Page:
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Haydn: Stabat Mater


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Track Listings

Disc: 1

  1. 1. Stabat Mater Dolorosa - Anthony Rolfe Johnson, The London Chamber Choir, The Argo Chamber Orchestra, Laszlo Heltay
  2. 2. O quam tristis et afflicta - Alfreda Hodgson, The Argo Chamber Orchestra, Laszlo Heltay
  3. 3. Quis est homo, qui non fleret - The London Chamber Choir, The Argo Chamber Orchestra, Laszlo Heltay
  4. 4. Quis non posset contristari - Arleen Augér, The Argo Chamber Orchestra, Laszlo Heltay
  5. 5. Pro peccatis suae gentis - Gwynne Howell, The Argo Chamber Orchestra, Laszlo Heltay
  6. 6. Vidit suum dulcem natum - Anthony Rolfe Johnson, The Argo Chamber Orchestra, Laszlo Heltay
  7. 7. Eja mater, fons amoris - The London Chamber Choir, The Argo Chamber Orchestra, Laszlo Heltay
  8. 8. Sancta mater istud agas - Arleen Augér, Anthony Rolfe Johnson, The Argo Chamber Orchestra, Laszlo Heltay
  9. 9. Fac me vere tecum flere - Alfreda Hodgson, The Argo Chamber Orchestra, Laszlo Heltay
  10. 10. Virgo virginium praeclara - Arleen Augér, Alfreda Hodgson, Anthony Rolfe Johnson, Gwynne Howell, The London Chamber Choir, The Argo Chamber Orchestra, Laszlo Heltay
  11. 11. Flammis orci ne succendar - Gwynne Howell, The Argo Chamber Orchestra, Laszlo Heltay
  12. 12. Fac me cruce custodiri - Anthony Rolfe Johnson, The Argo Chamber Orchestra, Laszlo Heltay
  13. 13. Quando corpus morietur...Paradisi gloria - Arleen Augér, Alfreda Hodgson, The London Chamber Choir, The Argo Chamber Orchestra, Laszlo Heltay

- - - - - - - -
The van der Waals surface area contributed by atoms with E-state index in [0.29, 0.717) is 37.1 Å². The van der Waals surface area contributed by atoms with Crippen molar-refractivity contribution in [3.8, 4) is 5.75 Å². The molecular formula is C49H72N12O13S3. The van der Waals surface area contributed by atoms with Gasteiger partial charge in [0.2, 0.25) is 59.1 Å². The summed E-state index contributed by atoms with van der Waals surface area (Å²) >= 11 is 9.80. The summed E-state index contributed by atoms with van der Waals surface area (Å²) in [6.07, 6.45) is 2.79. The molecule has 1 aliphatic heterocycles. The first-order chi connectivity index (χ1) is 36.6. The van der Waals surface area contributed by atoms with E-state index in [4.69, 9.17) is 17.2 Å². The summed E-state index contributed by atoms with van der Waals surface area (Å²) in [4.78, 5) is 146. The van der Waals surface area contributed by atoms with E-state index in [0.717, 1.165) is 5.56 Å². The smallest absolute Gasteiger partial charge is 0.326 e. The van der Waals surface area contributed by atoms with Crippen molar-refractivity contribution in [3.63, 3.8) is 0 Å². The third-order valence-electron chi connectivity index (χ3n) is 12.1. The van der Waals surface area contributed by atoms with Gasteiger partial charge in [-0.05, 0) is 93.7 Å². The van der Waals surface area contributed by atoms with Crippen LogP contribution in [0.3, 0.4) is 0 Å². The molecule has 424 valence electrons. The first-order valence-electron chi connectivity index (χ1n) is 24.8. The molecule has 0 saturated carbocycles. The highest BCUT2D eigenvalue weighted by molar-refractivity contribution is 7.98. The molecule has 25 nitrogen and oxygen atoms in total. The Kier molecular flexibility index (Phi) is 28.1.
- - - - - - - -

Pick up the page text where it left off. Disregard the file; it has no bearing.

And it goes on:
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Amazon.com: HASH(0x92cbb7a4) out of 5 stars 1 review
6 of 6 people found the following review helpful
HASH(0x93898cfc) out of 5 stars Return of the prodigal 21 April 2011
By Larry VanDeSande - Published on Amazon.com
Format: Audio CD Verified Purchase
Hungarian-British conductor Laszlo Heltay recorded this version of Haydn's Stabat Mater in 1980 for London/Decca using singers and style that preceded today's period performance standards. The recording was considered among the better versions of Haydn's early masterpiece before it disappeared from view. Now Australian Eloquence has returned it to circulation and Amazon has made it available in USA.

Haydn composed the 13-part Stabat Mater in 1767, three decades before most of the great masses and roughly equivalent with the Missa Celensis or Cantata Mass. It preceded its natural concert partner, the Seven Last Words of Christ on the Cross oratorio, by almost two decades. Taken from the 13th century hymn, the stabat mater is Mother Mary's wail at seeing her son dying on the cross.

Through Haydn, she expresses her sorrow in 13 movements (14 in some recordings) for chorus and four soloists. Haydn's piece has mostly slow choral movements interspersed with solos. There are two really great solos for the bass and the thing ends with a rather silly but upbeat virtuosic tour de force for the soprano. It's not Papa Haydn's greatest choral work but it shows him stretching his legs in a minor key nad lays the path for the great masses to come.

Heltay probably has the best group of soloists in any recording of the stabat mater: soprano Arleen Auger, mezzo-soprano Alfreda Hodgson, tenor Anthony Rolfe Johnson and booming bass Gwynne Howell, who were all members of the London-Decca stable of singers during the 1960s-80s. The starry vocal quartet is always wonderful but it doesn't always equal the best stabat mater available, the result of some of Heltay's pacing choices, an overreverberant recording where the chorus sometimes comes in too loud, and some operatic tendencies by the soloists that transcend the material.

Still, this is one of the contenders for "best" stabat mater and its return is a boom to any lover of Haydn's vocal music that has never heard it. Other candidates among "best" stabat mater for me are those led by Frieder Bernius for fire and conviction and Tadeusz Strugala [[ASIN: B002YBF4J0]] for loving handling and wonderful solo singing, especially by the women. This one also fits in among the best I know. An earlier CD incarnation is available (ASIN: B0000267N8).
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